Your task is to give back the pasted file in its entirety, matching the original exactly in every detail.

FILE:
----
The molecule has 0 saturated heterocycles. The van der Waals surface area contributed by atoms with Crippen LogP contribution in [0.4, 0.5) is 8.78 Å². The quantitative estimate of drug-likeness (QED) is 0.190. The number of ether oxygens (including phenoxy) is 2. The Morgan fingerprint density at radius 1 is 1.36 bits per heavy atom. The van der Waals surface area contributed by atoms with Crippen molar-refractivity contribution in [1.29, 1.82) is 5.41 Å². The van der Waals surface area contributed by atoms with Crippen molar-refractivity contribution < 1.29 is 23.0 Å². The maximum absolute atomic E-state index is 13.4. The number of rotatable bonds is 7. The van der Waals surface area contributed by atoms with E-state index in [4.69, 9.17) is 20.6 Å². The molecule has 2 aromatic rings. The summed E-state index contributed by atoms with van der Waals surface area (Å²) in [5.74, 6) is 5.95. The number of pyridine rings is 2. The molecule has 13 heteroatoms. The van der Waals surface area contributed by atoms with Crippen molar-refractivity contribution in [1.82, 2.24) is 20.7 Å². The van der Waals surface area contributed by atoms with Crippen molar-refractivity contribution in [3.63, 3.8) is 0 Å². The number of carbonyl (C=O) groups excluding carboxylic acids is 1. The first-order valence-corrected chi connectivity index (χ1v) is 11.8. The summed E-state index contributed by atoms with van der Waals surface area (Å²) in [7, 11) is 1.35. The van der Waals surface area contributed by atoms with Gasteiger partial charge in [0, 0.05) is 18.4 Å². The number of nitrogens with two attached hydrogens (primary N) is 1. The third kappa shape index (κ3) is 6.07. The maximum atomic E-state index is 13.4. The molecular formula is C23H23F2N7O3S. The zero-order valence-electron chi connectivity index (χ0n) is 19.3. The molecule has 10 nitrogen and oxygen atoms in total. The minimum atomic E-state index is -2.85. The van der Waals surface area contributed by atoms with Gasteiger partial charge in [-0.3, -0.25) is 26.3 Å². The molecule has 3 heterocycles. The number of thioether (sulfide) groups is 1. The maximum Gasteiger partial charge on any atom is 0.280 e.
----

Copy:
The molecule has 0 saturated heterocycles. The van der Waals surface area contributed by atoms with Crippen LogP contribution in [0.4, 0.5) is 8.78 Å². The quantitative estimate of drug-likeness (QED) is 0.190. The number of ether oxygens (including phenoxy) is 2. The Morgan fingerprint density at radius 1 is 1.36 bits per heavy atom. The van der Waals surface area contributed by atoms with Crippen molar-refractivity contribution in [1.29, 1.82) is 5.41 Å². The van der Waals surface area contributed by atoms with Crippen molar-refractivity contribution < 1.29 is 23.0 Å². The maximum absolute atomic E-state index is 13.4. The number of rotatable bonds is 7. The van der Waals surface area contributed by atoms with E-state index in [4.69, 9.17) is 20.6 Å². The molecule has 2 aromatic rings. The summed E-state index contributed by atoms with van der Waals surface area (Å²) in [5.74, 6) is 5.95. The number of pyridine rings is 2. The molecule has 13 heteroatoms. The van der Waals surface area contributed by atoms with Crippen molar-refractivity contribution in [1.82, 2.24) is 20.7 Å². The van der Waals surface area contributed by atoms with Crippen molar-refractivity contribution in [3.63, 3.8) is 0 Å². The number of carbonyl (C=O) groups excluding carboxylic acids is 1. The first-order valence-corrected chi connectivity index (χ1v) is 11.8. The summed E-state index contributed by atoms with van der Waals surface area (Å²) in [7, 11) is 1.35. The van der Waals surface area contributed by atoms with Gasteiger partial charge in [0, 0.05) is 18.4 Å². The number of nitrogens with two attached hydrogens (primary N) is 1. The third kappa shape index (κ3) is 6.07. The maximum atomic E-state index is 13.4. The molecular formula is C23H23F2N7O3S. The zero-order valence-electron chi connectivity index (χ0n) is 19.3. The molecule has 10 nitrogen and oxygen atoms in total. The minimum atomic E-state index is -2.85. The van der Waals surface area contributed by atoms with Gasteiger partial charge in [-0.3, -0.25) is 26.3 Å². The molecule has 3 heterocycles. The number of thioether (sulfide) groups is 1. The maximum Gasteiger partial charge on any atom is 0.280 e.